02.24.21 – 06.23.21
Kenneth Tam’s work reimagines spaces and social customs for male bodies in order to reveal vulnerable moments that can exist among men. With his solo exhibition, Silent Spikes Tam furthers this address of masculinity, while exploring intersections of race and labor economics. In this new work of video and sculpture, Tam considers how Asian men have been stereotyped and maligned against the iconic trope of American masculinity: the cowboy. The two-channel video incorporates visual and narrative references to the labor strike organized by Chinese Transcontinental Railroad workers in 1867, as well as the loosely scored activities of Tam’s participants, choreographed and free movements, and reflections that promote intimacy and connection to the self. Drawing inspiration from this history, and centuries of discriminatory practices and representation of the Asian male in media and cinema, Tam reflects upon the entangled histories of Westward expansion and immigration in the U.S. by working collaboratively with contemporary subjects of the Asian Diaspora.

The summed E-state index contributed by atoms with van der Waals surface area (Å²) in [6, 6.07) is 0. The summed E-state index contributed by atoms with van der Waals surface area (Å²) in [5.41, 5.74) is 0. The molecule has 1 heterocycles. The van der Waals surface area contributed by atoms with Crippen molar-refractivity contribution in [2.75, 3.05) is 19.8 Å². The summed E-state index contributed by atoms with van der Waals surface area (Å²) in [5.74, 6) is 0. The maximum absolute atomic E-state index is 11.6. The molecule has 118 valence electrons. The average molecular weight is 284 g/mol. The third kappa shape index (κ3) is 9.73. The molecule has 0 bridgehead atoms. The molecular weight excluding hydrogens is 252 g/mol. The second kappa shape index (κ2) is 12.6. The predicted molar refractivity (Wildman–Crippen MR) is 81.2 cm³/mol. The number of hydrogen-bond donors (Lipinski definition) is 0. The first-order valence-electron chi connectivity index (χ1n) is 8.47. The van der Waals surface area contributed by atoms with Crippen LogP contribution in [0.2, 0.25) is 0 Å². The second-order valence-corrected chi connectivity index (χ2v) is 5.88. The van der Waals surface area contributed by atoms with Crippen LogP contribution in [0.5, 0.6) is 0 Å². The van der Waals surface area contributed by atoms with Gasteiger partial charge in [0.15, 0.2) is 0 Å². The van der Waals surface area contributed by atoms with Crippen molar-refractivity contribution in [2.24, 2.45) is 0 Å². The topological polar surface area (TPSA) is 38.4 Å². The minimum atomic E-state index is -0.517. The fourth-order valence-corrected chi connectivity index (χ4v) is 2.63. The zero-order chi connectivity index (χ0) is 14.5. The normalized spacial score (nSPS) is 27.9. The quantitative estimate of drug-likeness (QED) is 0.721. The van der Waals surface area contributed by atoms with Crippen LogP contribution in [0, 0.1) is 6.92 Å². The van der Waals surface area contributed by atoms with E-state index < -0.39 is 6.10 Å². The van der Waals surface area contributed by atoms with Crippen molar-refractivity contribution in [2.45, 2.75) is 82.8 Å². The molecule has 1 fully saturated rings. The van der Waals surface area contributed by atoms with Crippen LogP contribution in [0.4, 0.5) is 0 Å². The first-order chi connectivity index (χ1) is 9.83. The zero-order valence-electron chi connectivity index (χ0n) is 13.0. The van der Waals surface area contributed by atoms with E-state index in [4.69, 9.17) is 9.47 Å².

Kenneth Tam (b.1982) works in video, sculpture, and photography, using the male body as a starting point for discussions about performance, physical intimacy, vulnerability, and private ritual. Tam received his BFA from the Cooper Union, and his MFA from the University of Southern California.
Tam participated in The Shed’s upcoming Open Call. He recently produced his first live(streamed) performance at The Kitchen. He has had solo exhibitions at the Minneapolis Institute of Art; MIT List Center for Visual Arts, Boston, MA; Commonwealth and Council, LA; Night Gallery, LA; Tam has participated in group shows at 47 Canal, NY; Hollybush Gardens, London; the Hammer Museum, LA; and the 2019 InPractice exhibition at SculptureCenter, Queens. He has participated in residencies including Artist Lab at 18th Street Arts Center; LMCC Workspace; The Core Residency Program at The Museum of Fine Arts, Houston; and Pioneer Works. Tam is currently a Lecturer at Princeton University. Tam was born in Queens, and lives and works in Brooklyn.
Kenneth Tam: Silent Spikes is organized by Sophia Marisa Lucas, Assistant Curator.
This work was made possible by the Queens Museum with support from the Asian Art Circle at the Solomon R. Guggenheim Museum, New York. Additional support provided by The Kahng Foundation and Miyoung Lee & Neil Simpkins.
Major funding for the Queens Museum is generously provided by the New York City Department of Cultural Affairs, the New York State Council on the Arts with the support of Governor Kathy Hochul and the New York State Legislature, the Lily Auchincloss Foundation, the Booth Ferris Foundation, the Lambent Foundation, the Andrew W. Mellon Foundation, the New York Community Trust, the Rockefeller Brothers Fund, the Shelley & Donald Rubin Foundation, and the TD Charitable Foundation.
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